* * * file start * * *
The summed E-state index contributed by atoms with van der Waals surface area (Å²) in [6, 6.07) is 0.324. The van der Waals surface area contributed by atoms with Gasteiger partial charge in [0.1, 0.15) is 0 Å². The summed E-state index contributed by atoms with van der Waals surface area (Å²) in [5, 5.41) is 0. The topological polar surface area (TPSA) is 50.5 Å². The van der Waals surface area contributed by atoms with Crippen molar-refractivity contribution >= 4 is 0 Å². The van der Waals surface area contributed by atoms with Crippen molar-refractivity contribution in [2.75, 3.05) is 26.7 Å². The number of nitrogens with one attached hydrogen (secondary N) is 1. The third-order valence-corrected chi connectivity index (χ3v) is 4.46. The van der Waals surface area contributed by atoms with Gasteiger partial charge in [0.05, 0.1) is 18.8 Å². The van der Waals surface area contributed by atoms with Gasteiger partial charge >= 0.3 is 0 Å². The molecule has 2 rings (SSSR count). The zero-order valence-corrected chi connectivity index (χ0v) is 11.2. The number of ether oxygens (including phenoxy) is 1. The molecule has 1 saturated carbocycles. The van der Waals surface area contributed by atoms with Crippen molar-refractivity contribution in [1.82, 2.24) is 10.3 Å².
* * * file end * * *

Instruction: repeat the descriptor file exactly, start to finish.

The summed E-state index contributed by atoms with van der Waals surface area (Å²) in [6, 6.07) is 0.324. The van der Waals surface area contributed by atoms with Gasteiger partial charge in [0.1, 0.15) is 0 Å². The summed E-state index contributed by atoms with van der Waals surface area (Å²) in [5, 5.41) is 0. The topological polar surface area (TPSA) is 50.5 Å². The van der Waals surface area contributed by atoms with Crippen molar-refractivity contribution >= 4 is 0 Å². The van der Waals surface area contributed by atoms with Crippen molar-refractivity contribution in [2.75, 3.05) is 26.7 Å². The number of nitrogens with one attached hydrogen (secondary N) is 1. The third-order valence-corrected chi connectivity index (χ3v) is 4.46. The van der Waals surface area contributed by atoms with Gasteiger partial charge in [0.05, 0.1) is 18.8 Å². The van der Waals surface area contributed by atoms with Gasteiger partial charge >= 0.3 is 0 Å². The molecule has 2 rings (SSSR count). The zero-order valence-corrected chi connectivity index (χ0v) is 11.2. The number of ether oxygens (including phenoxy) is 1. The molecule has 1 saturated carbocycles. The van der Waals surface area contributed by atoms with Crippen molar-refractivity contribution in [1.82, 2.24) is 10.3 Å².